US Open 2015: Chambers Bay greens criticised by Sergio Garcia
|First round leaderboard|
|-5 H Stenson (Swe), D Johnson (US); -4 P Reed (US); -3 M Kuchar (US), B Martin (US)|
|Selected others: -2 M Warren (Sco), J Day (Aus), J Spieth (US); -1 P Mickelson (US), MA Jimenez (Spa), C Montgomerie (Sco); Level S Garcia (Spa); +2 J Rose (Eng), P Casey (Eng), I Poulter (Eng); +3 L Donald (Eng), L Westwood (Eng); +4 G McDowell (NI), J Donaldson (Wal); +10 T Woods (US); +11 R Fowler (US)|
The greens at the Chambers Bay course being used for the US Open are "as bad as they look", says Sergio Garcia.
The Spaniard was happy with his level-par opening round of 70 but added on Twitter: "A championship of the calibre of the US Open deserves better quality green surfaces."
World number one Rory McIlroy, who hit a two-over 72, said: "They are not the best I have putted on."
Colin Montgomerie, who had a one-under 69, described them as "extremely poor".
The 51-year-old Scot said: "The quality of the surface... is going to take away the consistency of the putts.
"The 10-footers that you see people hole all the time, that won't be happening this week. The greens are extremely poor."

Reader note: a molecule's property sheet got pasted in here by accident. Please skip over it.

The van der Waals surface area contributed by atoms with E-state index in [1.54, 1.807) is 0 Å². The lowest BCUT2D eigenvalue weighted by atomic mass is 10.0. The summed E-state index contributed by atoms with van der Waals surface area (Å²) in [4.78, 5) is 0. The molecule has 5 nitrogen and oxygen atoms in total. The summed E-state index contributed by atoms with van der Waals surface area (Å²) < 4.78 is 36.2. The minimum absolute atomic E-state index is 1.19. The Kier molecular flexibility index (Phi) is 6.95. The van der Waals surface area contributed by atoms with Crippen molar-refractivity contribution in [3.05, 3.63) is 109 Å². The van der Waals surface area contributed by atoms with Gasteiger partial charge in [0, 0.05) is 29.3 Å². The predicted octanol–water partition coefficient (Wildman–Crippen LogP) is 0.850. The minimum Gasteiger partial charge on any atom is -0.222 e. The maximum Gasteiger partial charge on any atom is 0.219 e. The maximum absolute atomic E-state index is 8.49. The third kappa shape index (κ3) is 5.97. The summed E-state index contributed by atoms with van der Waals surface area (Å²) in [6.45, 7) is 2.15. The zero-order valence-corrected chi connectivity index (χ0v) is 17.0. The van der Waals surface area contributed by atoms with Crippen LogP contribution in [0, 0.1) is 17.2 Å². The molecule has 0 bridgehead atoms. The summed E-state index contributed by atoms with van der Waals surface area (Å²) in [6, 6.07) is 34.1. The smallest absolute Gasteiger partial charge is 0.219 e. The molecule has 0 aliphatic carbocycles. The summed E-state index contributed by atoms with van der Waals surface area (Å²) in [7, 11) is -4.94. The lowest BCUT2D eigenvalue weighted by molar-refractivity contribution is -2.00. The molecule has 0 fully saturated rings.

The public course in the state of Washington on the USA's west coast was only opened in 2007 and was formerly a sand and gravel mine.
|Venue: Chambers Bay, Washington Dates: 18-21 June|
|Coverage: Live commentary on the final two rounds on BBC Radio 5 live Saturday and Sunday 22:00-03:00. Live text updates from 19:00 BST of every round on the BBC Sport website. Read full details here|
Some players were critical of the course before the tournament started and the greens came in for further scrutiny as they became increasingly dry and crusty during the day.
Northern Ireland's McIlroy, who missed the cut in both the BMW PGA Championship at Wentworth and the Irish Open at Royal County Down last month, added: "I should be used to it as the last two tournaments I've played have been just as bad.
"There were a couple of misreads and a couple of bad strokes in there as well.
"It's hard to pick the line and trust it, and then you start making tentative strokes and you are not getting a true roll on the ball. I need to work on that and see if I can figure something out."
Of the greens, Garcia added: "If my problem is saying what everyone thinks but they don't have the guts to say it, then I'm guilty of that for sure."
Montgomerie also sympathised with the frustrations of the spectators unable to watch entire rounds because of the layout of the course.
"There are five holes out there where you just cannot spectate, which is bizarre for a course that was supposedly designed for a major championship," he said.
"There are five holes where you can't see anything. The eighth hole is out of bounds for spectators. It's a hell of a walk. You wouldn't walk your dog that far."